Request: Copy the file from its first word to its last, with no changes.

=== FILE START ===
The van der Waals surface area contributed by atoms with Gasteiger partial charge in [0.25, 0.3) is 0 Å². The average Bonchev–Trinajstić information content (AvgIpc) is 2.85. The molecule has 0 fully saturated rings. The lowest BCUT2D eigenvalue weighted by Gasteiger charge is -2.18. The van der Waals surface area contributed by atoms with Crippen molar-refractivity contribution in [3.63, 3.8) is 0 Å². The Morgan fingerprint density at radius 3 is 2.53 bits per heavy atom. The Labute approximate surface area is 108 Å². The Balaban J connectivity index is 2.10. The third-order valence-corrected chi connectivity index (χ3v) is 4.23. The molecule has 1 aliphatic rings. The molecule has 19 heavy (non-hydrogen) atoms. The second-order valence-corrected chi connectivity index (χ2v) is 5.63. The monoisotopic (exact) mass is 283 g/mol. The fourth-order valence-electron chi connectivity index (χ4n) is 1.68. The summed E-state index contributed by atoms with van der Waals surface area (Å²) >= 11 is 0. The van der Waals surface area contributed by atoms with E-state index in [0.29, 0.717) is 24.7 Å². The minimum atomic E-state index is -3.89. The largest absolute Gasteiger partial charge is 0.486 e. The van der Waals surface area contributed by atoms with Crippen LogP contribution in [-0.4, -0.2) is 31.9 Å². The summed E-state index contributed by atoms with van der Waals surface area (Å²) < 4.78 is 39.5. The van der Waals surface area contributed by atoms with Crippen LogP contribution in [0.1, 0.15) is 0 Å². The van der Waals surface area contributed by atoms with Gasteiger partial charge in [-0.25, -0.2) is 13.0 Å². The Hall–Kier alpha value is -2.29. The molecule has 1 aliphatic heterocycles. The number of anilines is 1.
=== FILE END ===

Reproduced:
The van der Waals surface area contributed by atoms with Gasteiger partial charge in [0.25, 0.3) is 0 Å². The average Bonchev–Trinajstić information content (AvgIpc) is 2.85. The molecule has 0 fully saturated rings. The lowest BCUT2D eigenvalue weighted by Gasteiger charge is -2.18. The van der Waals surface area contributed by atoms with Crippen molar-refractivity contribution in [3.63, 3.8) is 0 Å². The Morgan fingerprint density at radius 3 is 2.53 bits per heavy atom. The Labute approximate surface area is 108 Å². The Balaban J connectivity index is 2.10. The third-order valence-corrected chi connectivity index (χ3v) is 4.23. The molecule has 1 aliphatic rings. The molecule has 19 heavy (non-hydrogen) atoms. The second-order valence-corrected chi connectivity index (χ2v) is 5.63. The monoisotopic (exact) mass is 283 g/mol. The fourth-order valence-electron chi connectivity index (χ4n) is 1.68. The summed E-state index contributed by atoms with van der Waals surface area (Å²) >= 11 is 0. The van der Waals surface area contributed by atoms with E-state index in [0.29, 0.717) is 24.7 Å². The minimum atomic E-state index is -3.89. The largest absolute Gasteiger partial charge is 0.486 e. The van der Waals surface area contributed by atoms with Crippen LogP contribution in [-0.4, -0.2) is 31.9 Å². The summed E-state index contributed by atoms with van der Waals surface area (Å²) < 4.78 is 39.5. The van der Waals surface area contributed by atoms with Crippen LogP contribution in [0.1, 0.15) is 0 Å². The van der Waals surface area contributed by atoms with Gasteiger partial charge in [-0.25, -0.2) is 13.0 Å². The Hall–Kier alpha value is -2.29. The molecule has 1 aliphatic heterocycles. The number of anilines is 1.